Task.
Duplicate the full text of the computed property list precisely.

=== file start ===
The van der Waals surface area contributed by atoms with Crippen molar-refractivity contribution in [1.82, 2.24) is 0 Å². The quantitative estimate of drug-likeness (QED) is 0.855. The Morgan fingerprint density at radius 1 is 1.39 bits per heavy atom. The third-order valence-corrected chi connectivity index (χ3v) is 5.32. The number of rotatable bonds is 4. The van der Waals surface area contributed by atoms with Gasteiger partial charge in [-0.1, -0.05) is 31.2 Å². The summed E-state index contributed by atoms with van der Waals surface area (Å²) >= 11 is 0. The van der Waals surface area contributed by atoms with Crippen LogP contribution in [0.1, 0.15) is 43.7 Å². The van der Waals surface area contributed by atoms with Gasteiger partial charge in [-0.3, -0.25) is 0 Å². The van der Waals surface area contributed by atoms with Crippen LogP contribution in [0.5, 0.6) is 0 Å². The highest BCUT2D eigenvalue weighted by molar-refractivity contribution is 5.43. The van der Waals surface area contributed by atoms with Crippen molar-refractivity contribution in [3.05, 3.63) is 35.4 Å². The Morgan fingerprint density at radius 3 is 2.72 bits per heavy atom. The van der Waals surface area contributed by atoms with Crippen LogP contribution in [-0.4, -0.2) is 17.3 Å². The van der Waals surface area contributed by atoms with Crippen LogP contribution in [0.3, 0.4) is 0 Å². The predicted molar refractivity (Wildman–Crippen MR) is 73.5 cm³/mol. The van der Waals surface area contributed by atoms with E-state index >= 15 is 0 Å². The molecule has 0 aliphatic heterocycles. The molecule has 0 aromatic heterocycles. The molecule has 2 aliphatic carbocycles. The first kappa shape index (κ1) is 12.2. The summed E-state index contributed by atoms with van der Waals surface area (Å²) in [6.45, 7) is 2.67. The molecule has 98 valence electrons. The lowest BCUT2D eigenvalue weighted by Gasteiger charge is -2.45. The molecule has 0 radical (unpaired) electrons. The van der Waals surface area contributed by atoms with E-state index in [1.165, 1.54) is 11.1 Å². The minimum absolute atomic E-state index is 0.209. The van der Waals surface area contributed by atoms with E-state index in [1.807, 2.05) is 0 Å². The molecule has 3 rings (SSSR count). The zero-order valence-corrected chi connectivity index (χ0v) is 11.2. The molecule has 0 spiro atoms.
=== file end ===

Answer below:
The van der Waals surface area contributed by atoms with Crippen molar-refractivity contribution in [1.82, 2.24) is 0 Å². The quantitative estimate of drug-likeness (QED) is 0.855. The Morgan fingerprint density at radius 1 is 1.39 bits per heavy atom. The third-order valence-corrected chi connectivity index (χ3v) is 5.32. The number of rotatable bonds is 4. The van der Waals surface area contributed by atoms with Gasteiger partial charge in [-0.1, -0.05) is 31.2 Å². The summed E-state index contributed by atoms with van der Waals surface area (Å²) >= 11 is 0. The van der Waals surface area contributed by atoms with Crippen LogP contribution in [0.1, 0.15) is 43.7 Å². The van der Waals surface area contributed by atoms with Gasteiger partial charge in [-0.3, -0.25) is 0 Å². The van der Waals surface area contributed by atoms with Crippen LogP contribution in [0.5, 0.6) is 0 Å². The highest BCUT2D eigenvalue weighted by molar-refractivity contribution is 5.43. The van der Waals surface area contributed by atoms with Crippen molar-refractivity contribution in [3.05, 3.63) is 35.4 Å². The Morgan fingerprint density at radius 3 is 2.72 bits per heavy atom. The van der Waals surface area contributed by atoms with Crippen LogP contribution in [-0.4, -0.2) is 17.3 Å². The van der Waals surface area contributed by atoms with Crippen LogP contribution in [0.3, 0.4) is 0 Å². The predicted molar refractivity (Wildman–Crippen MR) is 73.5 cm³/mol. The van der Waals surface area contributed by atoms with E-state index >= 15 is 0 Å². The molecule has 0 aliphatic heterocycles. The molecule has 0 aromatic heterocycles. The molecule has 2 aliphatic carbocycles. The first kappa shape index (κ1) is 12.2. The summed E-state index contributed by atoms with van der Waals surface area (Å²) in [6.45, 7) is 2.67. The molecule has 98 valence electrons. The lowest BCUT2D eigenvalue weighted by Gasteiger charge is -2.45. The molecule has 0 radical (unpaired) electrons. The van der Waals surface area contributed by atoms with E-state index in [1.165, 1.54) is 11.1 Å². The minimum absolute atomic E-state index is 0.209. The van der Waals surface area contributed by atoms with E-state index in [1.807, 2.05) is 0 Å². The molecule has 3 rings (SSSR count). The zero-order valence-corrected chi connectivity index (χ0v) is 11.2. The molecule has 0 spiro atoms.